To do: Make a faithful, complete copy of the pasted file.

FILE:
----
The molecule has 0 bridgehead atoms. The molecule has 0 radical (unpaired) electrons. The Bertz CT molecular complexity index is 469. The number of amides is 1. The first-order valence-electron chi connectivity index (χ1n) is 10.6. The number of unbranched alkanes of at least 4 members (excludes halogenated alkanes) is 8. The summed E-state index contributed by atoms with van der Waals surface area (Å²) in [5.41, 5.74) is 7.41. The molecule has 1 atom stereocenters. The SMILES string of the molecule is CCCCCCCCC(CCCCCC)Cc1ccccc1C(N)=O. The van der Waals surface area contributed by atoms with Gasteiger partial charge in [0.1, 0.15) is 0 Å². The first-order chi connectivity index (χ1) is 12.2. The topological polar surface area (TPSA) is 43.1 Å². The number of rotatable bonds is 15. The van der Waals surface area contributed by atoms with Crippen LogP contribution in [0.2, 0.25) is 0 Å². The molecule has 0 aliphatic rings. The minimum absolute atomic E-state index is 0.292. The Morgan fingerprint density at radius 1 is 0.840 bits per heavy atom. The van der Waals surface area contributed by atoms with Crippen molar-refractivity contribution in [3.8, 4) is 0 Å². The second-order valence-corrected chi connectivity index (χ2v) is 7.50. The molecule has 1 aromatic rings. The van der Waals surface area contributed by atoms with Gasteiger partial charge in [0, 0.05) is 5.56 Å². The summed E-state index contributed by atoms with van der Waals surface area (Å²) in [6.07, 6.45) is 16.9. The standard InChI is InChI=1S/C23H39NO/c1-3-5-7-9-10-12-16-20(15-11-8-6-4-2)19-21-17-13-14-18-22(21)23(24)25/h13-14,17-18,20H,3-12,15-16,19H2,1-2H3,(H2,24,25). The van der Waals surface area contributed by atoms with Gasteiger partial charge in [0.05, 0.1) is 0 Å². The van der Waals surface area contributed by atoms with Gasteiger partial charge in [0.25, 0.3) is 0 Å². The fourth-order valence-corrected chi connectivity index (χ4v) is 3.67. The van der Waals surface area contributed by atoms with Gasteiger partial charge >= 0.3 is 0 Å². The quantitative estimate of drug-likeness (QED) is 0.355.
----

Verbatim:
The molecule has 0 bridgehead atoms. The molecule has 0 radical (unpaired) electrons. The Bertz CT molecular complexity index is 469. The number of amides is 1. The first-order valence-electron chi connectivity index (χ1n) is 10.6. The number of unbranched alkanes of at least 4 members (excludes halogenated alkanes) is 8. The summed E-state index contributed by atoms with van der Waals surface area (Å²) in [5.41, 5.74) is 7.41. The molecule has 1 atom stereocenters. The SMILES string of the molecule is CCCCCCCCC(CCCCCC)Cc1ccccc1C(N)=O. The van der Waals surface area contributed by atoms with Gasteiger partial charge in [0.1, 0.15) is 0 Å². The first-order chi connectivity index (χ1) is 12.2. The topological polar surface area (TPSA) is 43.1 Å². The number of rotatable bonds is 15. The van der Waals surface area contributed by atoms with Crippen LogP contribution in [0.2, 0.25) is 0 Å². The molecule has 0 aliphatic rings. The minimum absolute atomic E-state index is 0.292. The Morgan fingerprint density at radius 1 is 0.840 bits per heavy atom. The van der Waals surface area contributed by atoms with Crippen molar-refractivity contribution in [3.8, 4) is 0 Å². The second-order valence-corrected chi connectivity index (χ2v) is 7.50. The molecule has 1 aromatic rings. The van der Waals surface area contributed by atoms with Gasteiger partial charge in [0, 0.05) is 5.56 Å². The summed E-state index contributed by atoms with van der Waals surface area (Å²) in [6.07, 6.45) is 16.9. The standard InChI is InChI=1S/C23H39NO/c1-3-5-7-9-10-12-16-20(15-11-8-6-4-2)19-21-17-13-14-18-22(21)23(24)25/h13-14,17-18,20H,3-12,15-16,19H2,1-2H3,(H2,24,25). The van der Waals surface area contributed by atoms with Gasteiger partial charge in [0.05, 0.1) is 0 Å². The van der Waals surface area contributed by atoms with Gasteiger partial charge in [0.25, 0.3) is 0 Å². The fourth-order valence-corrected chi connectivity index (χ4v) is 3.67. The van der Waals surface area contributed by atoms with Gasteiger partial charge >= 0.3 is 0 Å². The quantitative estimate of drug-likeness (QED) is 0.355.